More British citizens live abroad than people from any other country in the European Union, according to new research.
China and India are the only other nations in the world that have more expatriates than the UK, the study published by Finaccord found.
It surveyed 25 countries worldwide to compile the data and discovered that 1.19 million people were living as expats in Britain last year, yet more Brits were going abroad.
Tobias Schneider, a consultant at the firm, said: "By 2017, Finaccord forecasts that foreign expatriates living in the UK will have reached around 1.30 million while UK expatriates abroad will number approximately 1.21 million, meaning that the net difference will have widened to almost 90,000."
Of those Brits moving to another country, six out of ten did so for a job, while one in four are retired and less than one in 20 made the change to study in a foreign country.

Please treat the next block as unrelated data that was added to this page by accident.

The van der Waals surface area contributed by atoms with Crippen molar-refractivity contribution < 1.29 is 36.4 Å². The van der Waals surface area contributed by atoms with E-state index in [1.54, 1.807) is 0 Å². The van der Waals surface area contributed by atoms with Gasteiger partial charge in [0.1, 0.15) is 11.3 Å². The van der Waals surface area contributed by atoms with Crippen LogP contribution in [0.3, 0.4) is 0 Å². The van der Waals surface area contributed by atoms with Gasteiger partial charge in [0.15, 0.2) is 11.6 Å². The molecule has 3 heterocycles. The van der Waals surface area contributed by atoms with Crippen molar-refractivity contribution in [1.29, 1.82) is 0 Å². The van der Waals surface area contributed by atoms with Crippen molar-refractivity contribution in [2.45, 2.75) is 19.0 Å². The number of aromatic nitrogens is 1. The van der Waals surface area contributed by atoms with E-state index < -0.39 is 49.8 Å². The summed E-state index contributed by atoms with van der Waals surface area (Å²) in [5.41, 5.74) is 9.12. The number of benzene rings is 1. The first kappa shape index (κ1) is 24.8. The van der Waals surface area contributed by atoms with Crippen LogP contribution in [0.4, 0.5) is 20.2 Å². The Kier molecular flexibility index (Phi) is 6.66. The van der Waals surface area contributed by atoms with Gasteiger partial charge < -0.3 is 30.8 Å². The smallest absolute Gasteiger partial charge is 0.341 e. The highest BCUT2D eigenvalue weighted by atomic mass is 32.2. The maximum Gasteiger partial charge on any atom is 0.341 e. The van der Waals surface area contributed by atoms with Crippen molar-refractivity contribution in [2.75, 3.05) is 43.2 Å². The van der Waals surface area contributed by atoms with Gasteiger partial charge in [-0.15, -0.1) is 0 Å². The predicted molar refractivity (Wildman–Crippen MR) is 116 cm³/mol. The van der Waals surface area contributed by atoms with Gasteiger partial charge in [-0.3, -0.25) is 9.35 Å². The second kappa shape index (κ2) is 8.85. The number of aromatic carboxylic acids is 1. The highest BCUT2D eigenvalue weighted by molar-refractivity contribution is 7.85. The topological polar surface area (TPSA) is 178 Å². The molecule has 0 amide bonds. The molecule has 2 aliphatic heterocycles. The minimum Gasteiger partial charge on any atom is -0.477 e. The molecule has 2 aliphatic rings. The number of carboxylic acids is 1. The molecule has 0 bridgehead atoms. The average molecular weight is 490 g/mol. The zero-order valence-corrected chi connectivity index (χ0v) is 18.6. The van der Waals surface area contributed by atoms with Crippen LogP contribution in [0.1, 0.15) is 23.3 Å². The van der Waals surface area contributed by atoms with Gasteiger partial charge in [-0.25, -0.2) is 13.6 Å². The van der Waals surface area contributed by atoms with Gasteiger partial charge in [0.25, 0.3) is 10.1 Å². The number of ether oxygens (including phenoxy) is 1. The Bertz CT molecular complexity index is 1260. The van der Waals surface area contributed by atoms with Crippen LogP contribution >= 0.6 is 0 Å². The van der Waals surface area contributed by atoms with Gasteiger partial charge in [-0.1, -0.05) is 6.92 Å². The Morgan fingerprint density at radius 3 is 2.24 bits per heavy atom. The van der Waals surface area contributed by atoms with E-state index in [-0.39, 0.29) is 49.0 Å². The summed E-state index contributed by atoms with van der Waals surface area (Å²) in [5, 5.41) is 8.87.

The migration in the opposite direction comprises a different demographic however, with four in ten expats in the UK moving here as students.
Less than half are working and fewer than five in 100 have chosen the UK as a retirement destination.
Mr Schneider said: "Indeed, this strong inflow of foreign students means that higher education in the UK receives more funding from overseas than that of any country in the world apart from the US, which must surely be beneficial to the UK economy."
Potential British expats find it easy to move overseas due to historical ties with the rest of the world and the reputation for well educated employees to take on specialist jobs.
The research found that Australia, the USA and Canada were the most popular countries for Brits to relocate to, with the United Arab Emirates also proving attractive since the 2008 economic downturn.
Spain, France and the Netherlands came out on top for nations within the European Union, although the latter was mainly chosen by workers and the former two by retirees.